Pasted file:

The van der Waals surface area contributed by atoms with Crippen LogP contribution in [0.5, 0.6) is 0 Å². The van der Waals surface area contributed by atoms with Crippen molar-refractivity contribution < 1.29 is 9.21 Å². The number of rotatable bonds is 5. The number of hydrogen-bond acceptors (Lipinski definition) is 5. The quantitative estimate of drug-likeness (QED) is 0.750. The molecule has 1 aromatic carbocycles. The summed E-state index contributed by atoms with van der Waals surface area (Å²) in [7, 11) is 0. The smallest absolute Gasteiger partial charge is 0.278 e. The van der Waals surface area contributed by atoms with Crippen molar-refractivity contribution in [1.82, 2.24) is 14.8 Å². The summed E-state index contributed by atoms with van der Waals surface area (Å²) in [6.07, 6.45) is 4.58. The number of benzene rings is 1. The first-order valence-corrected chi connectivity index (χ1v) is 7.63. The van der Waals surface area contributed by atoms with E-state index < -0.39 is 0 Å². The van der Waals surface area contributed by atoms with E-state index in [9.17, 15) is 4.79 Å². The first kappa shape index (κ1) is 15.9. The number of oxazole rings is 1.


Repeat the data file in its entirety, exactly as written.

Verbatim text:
The van der Waals surface area contributed by atoms with Crippen LogP contribution in [0.5, 0.6) is 0 Å². The van der Waals surface area contributed by atoms with Crippen molar-refractivity contribution < 1.29 is 9.21 Å². The number of rotatable bonds is 5. The number of hydrogen-bond acceptors (Lipinski definition) is 5. The quantitative estimate of drug-likeness (QED) is 0.750. The molecule has 1 aromatic carbocycles. The summed E-state index contributed by atoms with van der Waals surface area (Å²) in [7, 11) is 0. The smallest absolute Gasteiger partial charge is 0.278 e. The van der Waals surface area contributed by atoms with Crippen molar-refractivity contribution in [1.82, 2.24) is 14.8 Å². The summed E-state index contributed by atoms with van der Waals surface area (Å²) in [6.07, 6.45) is 4.58. The number of benzene rings is 1. The first-order valence-corrected chi connectivity index (χ1v) is 7.63. The van der Waals surface area contributed by atoms with E-state index < -0.39 is 0 Å². The van der Waals surface area contributed by atoms with E-state index in [9.17, 15) is 4.79 Å². The first kappa shape index (κ1) is 15.9. The number of oxazole rings is 1.